Sam Page

Standing in front of boxes of protective face masks, St. Louis County Executive Dr. Sam Page, speaks to reporters, announcing new restrictions, as COVID-19 numbers have begun to rise, in Berkley, Missouri on Monday, July 27, 2020. Page announced seven new restrictions including bars to close at 10 P.M. and all businesses would be limited in capacity to 25 percent. 

ST. LOUIS (KMOV.com) -- St. Louis County Executive Sam Page's seven new restrictions and guidelines in the ongoing fight to stop the spread of COVID-19 in the county will go into effect at 5 p.m. Friday.

In part, Page said all businesses would be limited in capacity to 25 percent, down from the 50 percent it is capped at now. In addition, bars will close at 10:00 p.m.

The seven guidelines announced Monday were:

  1. Gatherings are limited to no more than 50 people in St. Louis County. Any group that had its plan for an event pre-approved should expect to be contacted by the Department of Public Health to discuss their specific circumstances. 
  2. Rolling back occupancy to 25 percent for all businesses, the level it was in June.
  3. All bars will close at 10:00 p.m. each night.
  4. Businesses that do not comply with county rules will be closed or face other consequences for the safety of employees and patrons.
  5. All people waiting for COVID-19 test results are encouraged to quarantine until results are known.
  6. Test results from all providers like Urgent Care center will be rapidly sent to St. Louis County Health Department.
  7. Teachers will be provided with a safe place to quarantine if they are exposed to the virus.

The updated restrictions and guidelines go into place on Friday evening and will hopefully last for only four weeks.

Joe Edwards, who owns Blueberry Hill in the Delmar Loop, says business has been so slow that the new capacity limits will not affect his business.

"Lucky, we're spread out enough with enough tables and chairs to be able to make 25% capacity very easily," Edwards said.

Edwards added that the bar itself will close down but tables and booths will still be open.

Under the rules, if more than 50 percent of an establishment's revenue come from food, it is deemed a restaurant and not a bar.

However, the owner of Studio Rosic, a salon, in South County says the restrictions mean a drop in businesses. She says many stylists that work in her salon have left to go work in Jefferson County.

Page said the new restrictions were put in place in hopes of having some kind of normalcy return for the beginning of the school year. Heavily restrictions now, he said, will make schools a safer place this fall.

The St. Louis County Pandemic Task Force was consulted during the decision-making process and supports the new changes. 

“These aren’t easy decisions and not something we take lightly, particularly because we know it will impact people’s livelihoods," Task Force Commander Dr. Alex Garza said. “We must take these steps if we want to flatten the curve, get our kids back playing sports and in school full-time, as well as keep everyone safe and healthy.”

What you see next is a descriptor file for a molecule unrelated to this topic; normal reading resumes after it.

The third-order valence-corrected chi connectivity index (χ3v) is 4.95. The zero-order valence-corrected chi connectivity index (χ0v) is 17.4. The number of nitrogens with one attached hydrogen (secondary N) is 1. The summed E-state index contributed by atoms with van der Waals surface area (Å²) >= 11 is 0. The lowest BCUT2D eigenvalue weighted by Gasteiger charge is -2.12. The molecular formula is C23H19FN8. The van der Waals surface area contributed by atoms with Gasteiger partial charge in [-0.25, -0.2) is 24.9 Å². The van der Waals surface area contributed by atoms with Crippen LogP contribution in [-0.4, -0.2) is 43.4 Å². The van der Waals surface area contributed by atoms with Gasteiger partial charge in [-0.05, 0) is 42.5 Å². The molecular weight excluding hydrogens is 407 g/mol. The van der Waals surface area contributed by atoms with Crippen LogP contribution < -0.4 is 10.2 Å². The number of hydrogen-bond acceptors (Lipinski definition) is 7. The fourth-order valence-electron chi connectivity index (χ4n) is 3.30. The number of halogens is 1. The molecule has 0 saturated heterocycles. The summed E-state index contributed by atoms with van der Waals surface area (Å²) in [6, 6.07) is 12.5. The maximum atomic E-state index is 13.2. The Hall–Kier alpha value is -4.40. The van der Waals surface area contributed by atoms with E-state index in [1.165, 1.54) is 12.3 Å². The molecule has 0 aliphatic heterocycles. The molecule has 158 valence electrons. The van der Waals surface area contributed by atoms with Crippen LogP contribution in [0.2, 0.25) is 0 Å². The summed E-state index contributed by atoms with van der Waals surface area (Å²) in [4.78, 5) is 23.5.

The announcement comes after the county saw a 318% increase of reported new cases compared to a month ago. St. Louis County reported 523 cases on Sunday, the highest single-day increase of cases since the beginning of the outbreak. The county broke its record four times this past week, adding a cumulative total of 2,220 cases from July 20 to July 26. This total is an increase of 87.97% from the week before when the county added 1,181 cases.

The county's total cases reached 11,210 on Sunday. Cases reported in July account for 41.28% of the county's total cases with 4,628 so far. The county added 1,601 cases in all of June.

“Working closely with public health experts including the St. Louis Metropolitan Pandemic Task Force and other regional leaders, we are concerned about the recent increase in COVID-19 cases across the region,” Page said in a press release Sunday. “New restrictions must be put in place to slow the community spread of this virus.”

COVID-19 diagnoses increased by 102% between July 2 and July 15, when the county reported a total of 1,684 cases, according to an analysis report released by the county's health department. More cases were reported since then and as of Sunday, the county's 14-day increase of cases reached 134.22%.

The St. Louis County Department of Public Health has tested an average of 2,543 people per day as of July 15, with a positivity rate of 7.5%. Missouri's total cases reached 42,736 on Sunday and St. Louis County accounts for 26.23% of total cases and 52.31% of total deaths. More than 1,200 Missourians have died in the state so far.

A total of 632 St. Louis County residents died from complications caused by the virus as of Sunday, 64 of them died in July compared to 128 in June.

While reported deaths have decreased, the average new hospitalizations for COVID-19 increased by 73% at St. Louis metro area hospitals between July 2 and July 15. Doctors with the St. Louis Metropolitan Task Force say 70.6% of inpatient beds are filled.

"I wish I had better news to deliver today but we're continuing to see some concerning increases in the number of people not only diagnosed with COVID-19, but sick enough to be admitted to our hospitals," Dr. Alex Garza with the task force said in his briefing Friday.

The White House recently included St. Louis on its list of coronavirus hot spots and Garza said that illustrates the need for public vigilance

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